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I'm hearing more and more people pronounce "language" as [laŋ-wij] instead of [laŋ-gwij]. The same goes for the word "English": [iŋ-lish] instead of [iŋ-glish].

How prevalent has this pronunciation become in the "inner circle" of English speakers? How do you pronounce these words?

  • Yes, we still do pronounce the g in both the words. If some don't, nothing official about it. – Kris Feb 8 '14 at 9:24
  • The variant pronunciation's already been entered in Merriam Webster, which implies that it's being used by educated speakers (in America, at least). merriam-webster.com/dictionary/language – Louel Feb 8 '14 at 9:28
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    I have a feeling I may just switch randomly between the two. In careful speech, I'm sure I'd pronounce the g, but in rapid speech, I don't doubt I'd easily drop it sometimes. – Janus Bahs Jacquet Feb 8 '14 at 9:43
  • @virtualxtc - AmE here, have never heard them pronounced that way North or South nor even in Texas. What makes you say that? I'm very curious. (btw, it's states. You can correct me on my frequent it's for its.) Are you sure it's not a Boston thing? (see Peter Shor) – anongoodnurse Feb 8 '14 at 10:57
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    In Britain a middle or final consonant is pronounced far more heavily in the north than in the south, where it can be replaced with a glottal stop. (London and Home Counties) But in the north a word like 'ringing' is pronounced almost as if it had a double g in the middle.- 'ringging'. My young grandson who is at primary school in Manchester will say 'The telephone is rinGGinG' or 'Please will you help me with my lanGuage and literacy homework'. – WS2 Feb 8 '14 at 16:23
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I've personally never heard the mispronunciations to which you are referring. I always hear the 'g' in both those words in everyday conversations.

Unfortunately, I also hear the 't' in 'often' FAR too often… ;-)

  • Though pronouncing the "t" isn't wrong, is it? At least Oxford doesn't think so. – Louel Feb 8 '14 at 11:06
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    Strangely enough, I thought it was very "British" to pronounce the "t" (maybe because I don't pronounce the "t"). I thought it was the standard pronunciation in the past. – Louel Feb 8 '14 at 12:37
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    @Louel: I am fairly sure the standard pronunciation of often in the 19th century was without the 't': the 1892 Webster's International Dictionary (searchable on Google books) only gives that pronunciation, as does John Walker's 1827 Pronouncing Dictionary (published in London, also searchable on Google books). I don't know how the 't' got reintroduced (it must have been there in the 16th century, as otherwise it wouldn't be in the spelling). – Peter Shor Feb 8 '14 at 12:56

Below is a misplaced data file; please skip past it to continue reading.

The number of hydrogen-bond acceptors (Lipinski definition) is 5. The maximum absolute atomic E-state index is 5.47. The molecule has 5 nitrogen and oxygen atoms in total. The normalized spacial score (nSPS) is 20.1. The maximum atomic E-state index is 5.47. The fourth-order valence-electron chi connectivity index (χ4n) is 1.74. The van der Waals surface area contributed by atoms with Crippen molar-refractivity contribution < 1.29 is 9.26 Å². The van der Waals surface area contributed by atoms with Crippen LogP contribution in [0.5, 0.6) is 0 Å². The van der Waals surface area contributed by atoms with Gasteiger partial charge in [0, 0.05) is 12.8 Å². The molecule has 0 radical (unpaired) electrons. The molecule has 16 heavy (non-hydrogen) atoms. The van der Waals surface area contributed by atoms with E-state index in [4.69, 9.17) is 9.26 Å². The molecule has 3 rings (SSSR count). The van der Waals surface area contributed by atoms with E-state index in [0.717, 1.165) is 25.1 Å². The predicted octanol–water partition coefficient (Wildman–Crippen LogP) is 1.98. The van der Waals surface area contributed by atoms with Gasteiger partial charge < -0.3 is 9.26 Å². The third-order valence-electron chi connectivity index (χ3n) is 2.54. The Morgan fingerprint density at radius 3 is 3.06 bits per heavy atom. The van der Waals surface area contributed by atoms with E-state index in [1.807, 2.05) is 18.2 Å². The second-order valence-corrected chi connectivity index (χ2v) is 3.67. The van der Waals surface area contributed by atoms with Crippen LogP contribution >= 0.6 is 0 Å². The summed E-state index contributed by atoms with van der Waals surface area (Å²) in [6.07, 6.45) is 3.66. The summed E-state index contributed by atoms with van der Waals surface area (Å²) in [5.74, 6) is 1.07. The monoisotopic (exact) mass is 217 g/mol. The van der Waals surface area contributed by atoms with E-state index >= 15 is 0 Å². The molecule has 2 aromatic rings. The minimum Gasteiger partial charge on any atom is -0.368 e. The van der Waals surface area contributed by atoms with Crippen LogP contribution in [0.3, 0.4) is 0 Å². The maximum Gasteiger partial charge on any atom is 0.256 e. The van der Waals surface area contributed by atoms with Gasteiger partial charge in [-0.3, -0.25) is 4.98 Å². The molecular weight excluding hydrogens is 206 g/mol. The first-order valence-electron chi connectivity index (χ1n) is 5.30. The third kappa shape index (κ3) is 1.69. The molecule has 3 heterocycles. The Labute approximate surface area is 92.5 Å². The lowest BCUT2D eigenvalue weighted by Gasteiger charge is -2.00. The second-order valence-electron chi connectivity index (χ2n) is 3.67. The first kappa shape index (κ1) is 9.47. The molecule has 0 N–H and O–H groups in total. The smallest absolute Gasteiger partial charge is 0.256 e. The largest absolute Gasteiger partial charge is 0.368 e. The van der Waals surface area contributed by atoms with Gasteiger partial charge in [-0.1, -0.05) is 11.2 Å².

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    There's always been a "t" as the root word is "oft". answers.yahoo.com/question/index?qid=20060706193650AAmjRiw – Louel Feb 8 '14 at 13:31
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    Yes, but the 't' is/was silent. My favorite lexicomane, Charles Harrington Elster, is quoted on a page devoted to this very subject: dailywritingtips.com/how-do-you-pronounce-often . Here's an excerpt: "… analogy is entirely unsupportive: no one pronounces the t in soften, listen, fasten, moisten, hasten, chasten, christen, and Christmas—so, once and for all, let’s do away with the eccentric AWF-tin." – MrWonderful Feb 8 '14 at 18:12
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I might have heard the /g/ dropped in 'language' once or twice, but don't think I've ever heard it dropped in 'English' (even by Finns, whose corresponding word 'englanti' lacks the /g/ sound).

For me, both certainly do have the /g/ sound in them. /ˈlæŋɡwɪdʒ/ and /ˈɪŋɡlɪʃ/ respectively. As far as I know, everybody I know pronounces them them the same.

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The only times I have heard the words used with a dropped "g" have been on television soaps which are frequented by glottal stops and lazy pronunciation. At all other times the hard "g" has been pronounced. In the case of the extension to the answer,I have never heard often with a pronounced t. I often hear it as: offd'n or off'n.

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    This doesn't answer the OP's question. – some user Feb 8 '14 at 12:48

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